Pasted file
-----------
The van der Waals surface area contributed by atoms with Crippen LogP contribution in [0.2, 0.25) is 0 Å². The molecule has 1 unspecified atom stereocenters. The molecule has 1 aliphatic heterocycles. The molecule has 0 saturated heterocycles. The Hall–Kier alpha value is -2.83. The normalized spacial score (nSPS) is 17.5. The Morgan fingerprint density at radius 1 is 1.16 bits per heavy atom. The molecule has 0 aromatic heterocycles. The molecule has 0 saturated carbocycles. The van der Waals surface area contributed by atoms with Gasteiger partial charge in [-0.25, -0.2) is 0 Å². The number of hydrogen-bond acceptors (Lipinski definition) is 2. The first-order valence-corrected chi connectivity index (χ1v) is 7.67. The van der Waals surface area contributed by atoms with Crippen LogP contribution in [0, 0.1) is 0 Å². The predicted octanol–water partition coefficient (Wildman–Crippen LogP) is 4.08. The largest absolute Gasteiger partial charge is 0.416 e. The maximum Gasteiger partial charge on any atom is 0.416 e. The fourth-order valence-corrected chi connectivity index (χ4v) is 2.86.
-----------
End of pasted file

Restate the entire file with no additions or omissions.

The van der Waals surface area contributed by atoms with Crippen LogP contribution in [0.2, 0.25) is 0 Å². The molecule has 1 unspecified atom stereocenters. The molecule has 1 aliphatic heterocycles. The molecule has 0 saturated heterocycles. The Hall–Kier alpha value is -2.83. The normalized spacial score (nSPS) is 17.5. The Morgan fingerprint density at radius 1 is 1.16 bits per heavy atom. The molecule has 0 aromatic heterocycles. The molecule has 0 saturated carbocycles. The van der Waals surface area contributed by atoms with Gasteiger partial charge in [-0.25, -0.2) is 0 Å². The number of hydrogen-bond acceptors (Lipinski definition) is 2. The first-order valence-corrected chi connectivity index (χ1v) is 7.67. The van der Waals surface area contributed by atoms with Crippen LogP contribution in [0, 0.1) is 0 Å². The predicted octanol–water partition coefficient (Wildman–Crippen LogP) is 4.08. The largest absolute Gasteiger partial charge is 0.416 e. The maximum Gasteiger partial charge on any atom is 0.416 e. The fourth-order valence-corrected chi connectivity index (χ4v) is 2.86.